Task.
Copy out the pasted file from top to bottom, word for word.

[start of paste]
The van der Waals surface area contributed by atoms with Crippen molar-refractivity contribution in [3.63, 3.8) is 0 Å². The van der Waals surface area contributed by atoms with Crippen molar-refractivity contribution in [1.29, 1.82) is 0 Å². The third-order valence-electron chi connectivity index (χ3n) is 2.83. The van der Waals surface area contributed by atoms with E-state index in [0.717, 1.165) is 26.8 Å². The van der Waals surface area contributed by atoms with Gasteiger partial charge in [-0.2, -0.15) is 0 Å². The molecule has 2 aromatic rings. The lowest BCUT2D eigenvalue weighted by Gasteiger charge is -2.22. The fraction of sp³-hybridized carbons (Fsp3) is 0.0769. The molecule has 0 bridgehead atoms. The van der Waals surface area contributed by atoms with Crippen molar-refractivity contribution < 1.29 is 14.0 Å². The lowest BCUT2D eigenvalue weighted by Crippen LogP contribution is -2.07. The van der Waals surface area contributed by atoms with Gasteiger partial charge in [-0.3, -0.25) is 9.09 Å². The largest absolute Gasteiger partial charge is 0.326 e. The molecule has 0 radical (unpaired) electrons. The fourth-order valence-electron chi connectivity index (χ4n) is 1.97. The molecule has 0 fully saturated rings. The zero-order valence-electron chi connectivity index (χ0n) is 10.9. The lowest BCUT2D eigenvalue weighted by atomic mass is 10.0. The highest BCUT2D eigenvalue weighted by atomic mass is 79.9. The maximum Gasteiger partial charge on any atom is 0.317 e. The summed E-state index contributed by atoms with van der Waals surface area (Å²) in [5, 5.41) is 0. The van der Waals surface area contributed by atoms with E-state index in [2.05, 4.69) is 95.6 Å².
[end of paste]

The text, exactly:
The van der Waals surface area contributed by atoms with Crippen molar-refractivity contribution in [3.63, 3.8) is 0 Å². The van der Waals surface area contributed by atoms with Crippen molar-refractivity contribution in [1.29, 1.82) is 0 Å². The third-order valence-electron chi connectivity index (χ3n) is 2.83. The van der Waals surface area contributed by atoms with E-state index in [0.717, 1.165) is 26.8 Å². The van der Waals surface area contributed by atoms with Gasteiger partial charge in [-0.2, -0.15) is 0 Å². The molecule has 2 aromatic rings. The lowest BCUT2D eigenvalue weighted by Gasteiger charge is -2.22. The fraction of sp³-hybridized carbons (Fsp3) is 0.0769. The molecule has 0 bridgehead atoms. The van der Waals surface area contributed by atoms with Crippen molar-refractivity contribution < 1.29 is 14.0 Å². The lowest BCUT2D eigenvalue weighted by Crippen LogP contribution is -2.07. The van der Waals surface area contributed by atoms with Gasteiger partial charge in [-0.3, -0.25) is 9.09 Å². The largest absolute Gasteiger partial charge is 0.326 e. The molecule has 0 radical (unpaired) electrons. The fourth-order valence-electron chi connectivity index (χ4n) is 1.97. The molecule has 0 fully saturated rings. The zero-order valence-electron chi connectivity index (χ0n) is 10.9. The lowest BCUT2D eigenvalue weighted by atomic mass is 10.0. The highest BCUT2D eigenvalue weighted by atomic mass is 79.9. The maximum Gasteiger partial charge on any atom is 0.317 e. The summed E-state index contributed by atoms with van der Waals surface area (Å²) in [5, 5.41) is 0. The van der Waals surface area contributed by atoms with E-state index in [2.05, 4.69) is 95.6 Å².